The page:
— Pamela Roth
On the morning of Oct. 17, Tammy Kivell woke up at 4:30 a.m. to get ready for her trip to an assembly near Nanaimo.
She packed a lunch, gathered her dog’s belongings, then texted her friend to save her a seat. But when Kivell walked out of her Esquimalt home her car wasn’t there.
“I was scratching my head and thinking, did I leave my keys with a friend? I wasn’t drinking last night. Did I park in the wrong stall?” said Kivell, who looked in other stalls, but found no trace of her car.
“Then I knew it was gone.”
Kivell contacted the police, who advised her to first call local tow truck companies. She also walked extensively around her neighbourhood to see if the car had been been ditched on another street, but had no luck.
Kivell had saved for a couple years to purchase her 2005 silver Toyota Echo. It was the first new car she had ever owned. After speaking with police, the 54-year-old felt optimistic her car would be found soon, but as the days go by that optimism is beginning to fade.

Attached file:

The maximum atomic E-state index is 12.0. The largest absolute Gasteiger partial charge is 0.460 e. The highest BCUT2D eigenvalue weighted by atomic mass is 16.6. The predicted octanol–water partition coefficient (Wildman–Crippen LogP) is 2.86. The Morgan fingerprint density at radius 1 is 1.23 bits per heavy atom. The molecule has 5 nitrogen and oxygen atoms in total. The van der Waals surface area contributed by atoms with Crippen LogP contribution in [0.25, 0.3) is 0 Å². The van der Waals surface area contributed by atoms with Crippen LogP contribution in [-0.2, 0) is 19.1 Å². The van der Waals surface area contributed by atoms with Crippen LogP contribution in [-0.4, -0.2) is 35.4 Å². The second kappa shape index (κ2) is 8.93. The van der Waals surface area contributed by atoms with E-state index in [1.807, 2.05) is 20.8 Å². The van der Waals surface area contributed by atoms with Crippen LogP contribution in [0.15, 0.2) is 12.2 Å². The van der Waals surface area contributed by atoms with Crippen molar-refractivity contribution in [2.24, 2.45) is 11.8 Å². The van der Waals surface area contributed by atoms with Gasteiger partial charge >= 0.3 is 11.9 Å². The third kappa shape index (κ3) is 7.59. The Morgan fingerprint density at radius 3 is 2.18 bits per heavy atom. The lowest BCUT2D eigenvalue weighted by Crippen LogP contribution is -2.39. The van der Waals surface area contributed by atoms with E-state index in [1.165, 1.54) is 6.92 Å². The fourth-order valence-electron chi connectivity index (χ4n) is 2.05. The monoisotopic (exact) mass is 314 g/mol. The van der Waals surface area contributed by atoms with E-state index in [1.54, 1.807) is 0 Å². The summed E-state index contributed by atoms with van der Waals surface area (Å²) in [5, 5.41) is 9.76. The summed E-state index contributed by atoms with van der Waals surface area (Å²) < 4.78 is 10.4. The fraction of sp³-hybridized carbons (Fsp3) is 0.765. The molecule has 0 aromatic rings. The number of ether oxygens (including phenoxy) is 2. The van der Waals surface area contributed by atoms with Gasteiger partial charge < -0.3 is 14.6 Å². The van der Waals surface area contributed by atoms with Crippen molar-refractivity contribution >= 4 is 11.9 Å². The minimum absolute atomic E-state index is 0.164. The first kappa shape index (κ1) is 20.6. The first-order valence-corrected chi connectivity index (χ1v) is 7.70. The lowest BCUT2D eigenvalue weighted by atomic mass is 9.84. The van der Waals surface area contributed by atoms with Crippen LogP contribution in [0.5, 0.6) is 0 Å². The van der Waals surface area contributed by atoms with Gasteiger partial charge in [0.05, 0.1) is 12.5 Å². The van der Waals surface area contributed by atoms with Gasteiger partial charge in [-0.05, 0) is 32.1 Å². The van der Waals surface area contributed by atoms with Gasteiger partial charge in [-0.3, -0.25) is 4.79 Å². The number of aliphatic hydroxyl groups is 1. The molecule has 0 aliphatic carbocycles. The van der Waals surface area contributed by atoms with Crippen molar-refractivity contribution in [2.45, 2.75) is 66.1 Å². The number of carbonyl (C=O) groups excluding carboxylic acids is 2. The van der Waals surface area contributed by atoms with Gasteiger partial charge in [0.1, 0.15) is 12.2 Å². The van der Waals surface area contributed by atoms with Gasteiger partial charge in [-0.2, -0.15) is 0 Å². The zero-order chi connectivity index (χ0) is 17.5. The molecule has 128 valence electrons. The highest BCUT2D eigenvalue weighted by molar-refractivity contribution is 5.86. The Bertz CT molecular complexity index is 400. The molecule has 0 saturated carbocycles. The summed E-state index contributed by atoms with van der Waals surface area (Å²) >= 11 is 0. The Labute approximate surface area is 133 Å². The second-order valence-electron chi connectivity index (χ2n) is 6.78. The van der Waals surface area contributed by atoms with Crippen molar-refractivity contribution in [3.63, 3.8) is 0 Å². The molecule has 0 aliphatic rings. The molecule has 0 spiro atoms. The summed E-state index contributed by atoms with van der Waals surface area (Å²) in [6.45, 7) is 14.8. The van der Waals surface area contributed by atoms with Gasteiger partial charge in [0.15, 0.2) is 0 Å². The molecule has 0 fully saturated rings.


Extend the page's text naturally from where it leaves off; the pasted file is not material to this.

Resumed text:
“I just thought who would want an old car?” said Kivell. “It’s an invasion, like I had no security.”
Victoria police Const. Franco Bruschetta, community resource officer for Esquimalt, said thefts of autos in the community are rare, but there have been spikes in thefts from autos.
Having a club on your steering wheel could help deter thieves, he added, along with not having anything visible inside your vehicle.
“They’ll break your window just to get in and get lose change so keep all that hidden away or not even in the car period,” Bruschetta said.
In the mean time, all Kivell can do is wait to see if she’ll have her car returned, hopefully in one piece.
“Someone’s got a beautiful car out there, wherever it is,” she said.